Cancer Staging

Classification of cancer determines appropriate treatment and helps determine the prognosis. Cancer develops progressively from an alteration in a cell's genetic structure. This change (mutation) results in cells with uncontrolled growth patterns. Cancer classification is made according to the site of origin of the malignant cells; the histology, or cell analysis (called grading); and the extent of the disease (called staging).

Site of Cancer Origin

This classification describes the type of tissue in which the cancer cells begin to develop.

Here are some common examples of site of origin classification:

  • Adenocarcinoma–originates in glandular tissue
  • Blastoma–originates in embryonic tissue of organs
  • Carcinoma–originates in epithelial tissue (i.e., tissue that lines organs and tubes)
  • Leukemia–originates in tissues that form blood cells
  • Lymphoma–originates in lymphatic tissue
  • Myeloma–originates in bone marrow
  • Sarcoma–originates in connective or supportive tissue (e.g., bone, cartilage, muscle)

Tumor Grading

Grading involves examining tumor cells that have been obtained through biopsy under a microscope. The abnormality of the cells determines the grade of the cancer. Increasing abnormality increases the grade, from 1–4. Cells that are well differentiated closely resemble mature, specialized cells. Cells that are undifferentiated are highly abnormal, that is, immature and primitive.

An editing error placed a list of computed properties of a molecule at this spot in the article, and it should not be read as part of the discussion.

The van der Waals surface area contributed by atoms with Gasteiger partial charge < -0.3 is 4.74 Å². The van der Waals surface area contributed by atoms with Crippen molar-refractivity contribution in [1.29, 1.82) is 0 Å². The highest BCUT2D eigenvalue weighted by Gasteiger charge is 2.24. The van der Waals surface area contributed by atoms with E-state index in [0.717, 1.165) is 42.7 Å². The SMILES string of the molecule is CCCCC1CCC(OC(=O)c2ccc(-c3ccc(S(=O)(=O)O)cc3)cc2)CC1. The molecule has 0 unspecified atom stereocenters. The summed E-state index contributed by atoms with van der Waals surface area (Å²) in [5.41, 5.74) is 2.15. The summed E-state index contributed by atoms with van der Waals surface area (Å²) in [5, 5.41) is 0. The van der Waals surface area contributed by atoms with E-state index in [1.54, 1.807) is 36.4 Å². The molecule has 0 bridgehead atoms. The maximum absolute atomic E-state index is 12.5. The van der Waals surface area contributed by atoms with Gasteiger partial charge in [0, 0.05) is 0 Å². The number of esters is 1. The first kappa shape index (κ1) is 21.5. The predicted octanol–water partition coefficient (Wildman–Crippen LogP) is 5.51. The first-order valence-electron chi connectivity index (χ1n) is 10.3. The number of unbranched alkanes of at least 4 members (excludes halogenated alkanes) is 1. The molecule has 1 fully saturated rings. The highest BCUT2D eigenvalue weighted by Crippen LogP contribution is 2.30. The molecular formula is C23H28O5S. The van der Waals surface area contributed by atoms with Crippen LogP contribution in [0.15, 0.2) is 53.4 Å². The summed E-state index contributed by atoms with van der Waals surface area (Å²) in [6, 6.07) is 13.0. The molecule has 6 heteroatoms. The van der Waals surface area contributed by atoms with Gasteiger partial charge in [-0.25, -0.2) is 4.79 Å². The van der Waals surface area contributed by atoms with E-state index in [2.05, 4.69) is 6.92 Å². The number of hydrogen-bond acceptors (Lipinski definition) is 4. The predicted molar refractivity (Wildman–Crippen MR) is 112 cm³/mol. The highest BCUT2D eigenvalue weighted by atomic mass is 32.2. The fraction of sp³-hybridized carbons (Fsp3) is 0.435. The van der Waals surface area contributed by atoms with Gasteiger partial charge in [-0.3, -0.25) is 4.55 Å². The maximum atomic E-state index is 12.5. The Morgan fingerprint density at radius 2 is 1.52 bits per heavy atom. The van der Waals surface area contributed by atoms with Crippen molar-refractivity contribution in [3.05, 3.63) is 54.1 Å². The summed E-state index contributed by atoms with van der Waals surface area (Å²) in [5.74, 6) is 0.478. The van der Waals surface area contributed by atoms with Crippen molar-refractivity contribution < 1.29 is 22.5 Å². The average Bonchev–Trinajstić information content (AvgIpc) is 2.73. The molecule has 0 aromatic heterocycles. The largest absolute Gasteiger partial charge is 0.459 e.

Grade 1 Cells slightly abnormal and well differentiated
    Grade 2 Cells more abnormal and moderately differentiated
    Grade 3 Cells very abnormal and poorly differentiated
    Grade 4 Cells immature and undifferentiated

Cancer Staging

Staging is the classification of the extent of the disease. There are several types of staging methods. The tumor, node, metastases (TNM) system classifies cancer by tumor size (T), the degree of regional spread or node involvement (N), and distant metastasis (M).

Tumor (T)

    T0
    No evidence of tumor
    Tis Carcinoma in situ (limited to surface cells)
    T1-4 Increasing tumor size and involvement

Node (N)

    N0 No lymph node involvement
    N1-4 Increasing degrees of lymph node involvement
    Nx Lymph node involvement cannot be assessed

Metastases (M)

    M0 No evidence of distant metastases
    M1 Evidence of distant metastases

A numerical system also is used to classify the extent of disease.

    Stage 0 Cancer in situ (limited to surface cells)
    Stage I Cancer limited to the tissue of origin, evidence of tumor growth
    Stage II Limited local spread of cancerous cells
    Stage III Extensive local and regional spread
    Stage IV Distant metastasis

Publication Review By: the Editorial Staff at HealthCommunities.com

Published: 01 Sep 2002

Last Modified: 04 Nov 2014